You still have to distinguish yourself somehow. The job you get out of high school is likely more volatile than one you get with a (useful) college degree. It's a fact many factory workers and coalminers are still refusing to come to terms with: without college education, you're worth only what you can product, up until you're replaced with a more economic version. When your resume says that you've only tightened screws on a car for 10 years, why would I hire you for something else?
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Re: Sanders's plan to eliminate school debt

Tue Jun 25, 2019 2:13 pm

I recently went back for my ten-year reunion at a top U.S. "non-profit" University (the non-profit here, as in most universities, should be understood in the same context as GM was a non-profit institution prior to 2008 - whatever revenue they manage to bring in, they blow it all on themselves). I thought it would be interesting to see what the compound rate of tuition growth has been since I left (a period of time where inflation in the overall economy has been in the 2-3% range, or less). Turns out that over the past ten years, tuition has grown, on average, at 6.4% a year (double to triple the rate of inflation in the overall economy), or much, much higher than starting salaries have grown. I wonder how much faster this tuition growth would be if the government was giving way free money to attend.
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Re: Sanders's plan to eliminate school debt

Tue Jun 25, 2019 2:48 pm

Pyrex wrote:
I wonder how much faster this tuition growth would be if the government was giving way free money to attend


That is the issue.

Simply throwing the money at the problem will only make it worse. The education cost runaways bear a lot of similarities with those of the medical costs in the US.
The entire system has to be fixed, but this would take the kind of bipartisan political will, compromise and pragmatism that hasn't existed in the States for a long time now.
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Re: Sanders's plan to eliminate school debt

Tue Jun 25, 2019 3:28 pm

People want to pursue their passions, and if their passion doesn’t include a high paying job or getting a degree that’s more marketable then why force them to do that and they end up debt free or debt light but still miserable?

I’m not saying eliminate all debt, but we need to bring education costs under control. While this proposal is overkill, sometimes you have to propose overkill to get good enough.
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seat64k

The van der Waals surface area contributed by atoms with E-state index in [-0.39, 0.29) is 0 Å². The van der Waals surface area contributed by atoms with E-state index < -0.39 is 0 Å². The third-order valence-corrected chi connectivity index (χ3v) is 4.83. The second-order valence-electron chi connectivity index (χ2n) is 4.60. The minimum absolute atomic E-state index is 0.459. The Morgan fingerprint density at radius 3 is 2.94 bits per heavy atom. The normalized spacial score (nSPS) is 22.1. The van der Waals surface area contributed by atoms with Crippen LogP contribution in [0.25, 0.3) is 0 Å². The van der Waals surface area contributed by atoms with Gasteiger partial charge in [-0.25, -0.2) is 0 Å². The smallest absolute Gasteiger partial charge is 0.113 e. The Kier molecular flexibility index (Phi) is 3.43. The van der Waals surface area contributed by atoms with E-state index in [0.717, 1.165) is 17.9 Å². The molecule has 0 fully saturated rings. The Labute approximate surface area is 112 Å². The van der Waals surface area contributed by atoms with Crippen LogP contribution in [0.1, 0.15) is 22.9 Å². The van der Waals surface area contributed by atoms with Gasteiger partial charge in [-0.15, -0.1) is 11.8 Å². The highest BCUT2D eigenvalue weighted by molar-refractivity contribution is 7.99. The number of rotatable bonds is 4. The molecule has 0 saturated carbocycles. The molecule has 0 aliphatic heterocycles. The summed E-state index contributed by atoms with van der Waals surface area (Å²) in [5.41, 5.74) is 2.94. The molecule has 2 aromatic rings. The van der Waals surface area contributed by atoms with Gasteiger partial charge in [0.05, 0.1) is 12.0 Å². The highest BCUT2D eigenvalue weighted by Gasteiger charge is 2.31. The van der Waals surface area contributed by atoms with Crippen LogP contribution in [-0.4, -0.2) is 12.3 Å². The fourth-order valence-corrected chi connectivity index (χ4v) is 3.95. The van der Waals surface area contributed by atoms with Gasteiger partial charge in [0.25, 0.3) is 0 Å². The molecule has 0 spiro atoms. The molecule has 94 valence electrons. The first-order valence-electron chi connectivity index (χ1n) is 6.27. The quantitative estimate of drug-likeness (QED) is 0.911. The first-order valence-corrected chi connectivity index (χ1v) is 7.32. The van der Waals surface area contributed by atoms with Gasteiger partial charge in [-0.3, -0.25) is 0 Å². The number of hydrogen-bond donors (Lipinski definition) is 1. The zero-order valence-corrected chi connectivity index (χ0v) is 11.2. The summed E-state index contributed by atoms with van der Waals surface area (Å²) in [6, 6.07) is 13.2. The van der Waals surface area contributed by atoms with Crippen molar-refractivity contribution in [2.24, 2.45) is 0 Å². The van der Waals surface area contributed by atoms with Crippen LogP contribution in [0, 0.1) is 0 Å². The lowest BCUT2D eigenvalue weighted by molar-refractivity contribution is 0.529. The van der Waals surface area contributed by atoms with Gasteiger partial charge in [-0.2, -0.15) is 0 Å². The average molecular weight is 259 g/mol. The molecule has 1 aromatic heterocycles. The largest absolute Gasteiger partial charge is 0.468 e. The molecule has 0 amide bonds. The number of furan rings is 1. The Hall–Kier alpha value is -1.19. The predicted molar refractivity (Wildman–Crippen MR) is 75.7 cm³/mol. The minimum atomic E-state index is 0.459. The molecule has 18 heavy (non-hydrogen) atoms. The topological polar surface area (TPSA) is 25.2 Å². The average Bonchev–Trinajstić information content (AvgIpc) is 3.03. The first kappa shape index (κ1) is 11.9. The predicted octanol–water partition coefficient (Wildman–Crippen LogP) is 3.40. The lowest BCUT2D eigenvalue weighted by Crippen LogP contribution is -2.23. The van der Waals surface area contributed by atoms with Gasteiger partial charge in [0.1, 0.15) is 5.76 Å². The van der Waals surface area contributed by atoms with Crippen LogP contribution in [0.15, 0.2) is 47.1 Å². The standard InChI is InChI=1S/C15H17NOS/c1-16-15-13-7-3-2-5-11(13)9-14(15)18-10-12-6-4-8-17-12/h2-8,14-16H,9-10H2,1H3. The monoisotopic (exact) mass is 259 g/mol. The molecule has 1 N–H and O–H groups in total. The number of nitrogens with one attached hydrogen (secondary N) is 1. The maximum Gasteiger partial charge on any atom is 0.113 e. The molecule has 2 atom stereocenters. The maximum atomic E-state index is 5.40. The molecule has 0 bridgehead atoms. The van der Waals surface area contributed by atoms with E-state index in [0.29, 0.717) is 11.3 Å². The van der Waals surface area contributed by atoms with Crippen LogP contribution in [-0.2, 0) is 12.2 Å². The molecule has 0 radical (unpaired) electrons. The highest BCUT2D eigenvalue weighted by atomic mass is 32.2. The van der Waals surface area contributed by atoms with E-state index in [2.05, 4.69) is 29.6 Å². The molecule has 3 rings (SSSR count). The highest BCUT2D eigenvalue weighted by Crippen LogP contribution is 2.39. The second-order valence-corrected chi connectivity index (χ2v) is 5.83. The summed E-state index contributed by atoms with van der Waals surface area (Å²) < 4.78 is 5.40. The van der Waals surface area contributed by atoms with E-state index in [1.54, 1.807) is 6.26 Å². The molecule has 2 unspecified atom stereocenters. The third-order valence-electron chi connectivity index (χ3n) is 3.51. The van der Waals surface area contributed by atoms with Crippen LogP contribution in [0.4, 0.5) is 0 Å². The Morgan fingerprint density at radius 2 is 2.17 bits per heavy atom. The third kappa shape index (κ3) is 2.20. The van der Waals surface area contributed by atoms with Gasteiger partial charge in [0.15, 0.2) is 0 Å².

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Re: Sanders's plan to eliminate school debt

Tue Jun 25, 2019 3:58 pm

DL717 wrote:
Easy to get student loans has driven up the cost of education. Vicious circle. More money available, more money paid to teachers and Sr. Admin staff, increased tuition rates.


From what I've read over the last decade or so, teaching staff salaries have not gone up much, nowhere near enough to explain the rise in tuition anyway, but the administrative body has dramatically increased in size.
 
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Re: Sanders's plan to eliminate school debt

Tue Jun 25, 2019 4:22 pm

seat64k wrote:
DL717 wrote:
Easy to get student loans has driven up the cost of education. Vicious circle. More money available, more money paid to teachers and Sr. Admin staff, increased tuition rates.


From what I've read over the last decade or so, teaching staff salaries have not gone up much, nowhere near enough to explain the rise in tuition anyway, but the administrative body has dramatically increased in size.

Bureaucracy is a terribly hungry beast! They constantly justify the need for the growth.

And look up the growth in adjunct professors around the nation....

Tugg
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MaverickM11
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Re: Sanders's plan to eliminate school debt

Wed Jun 26, 2019 3:14 am

einsteinboricua wrote:
So over the weekend, Sanders decided to promote his idea of a $1.5T package to eliminate all student debt. This is a classic example of a proposal that's definitely too far left for me to stomach.

It just doesn't fix the problem at all. But it's a bargain compared to the $7T wasted on wars, or the trillions in tax cuts and bailouts--it might even pay for itself! There's just too much money chasing too few classroom seats, while wages have remained largely stagnant, so debt forgiveness does nothing to change that equation.
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einsteinboricua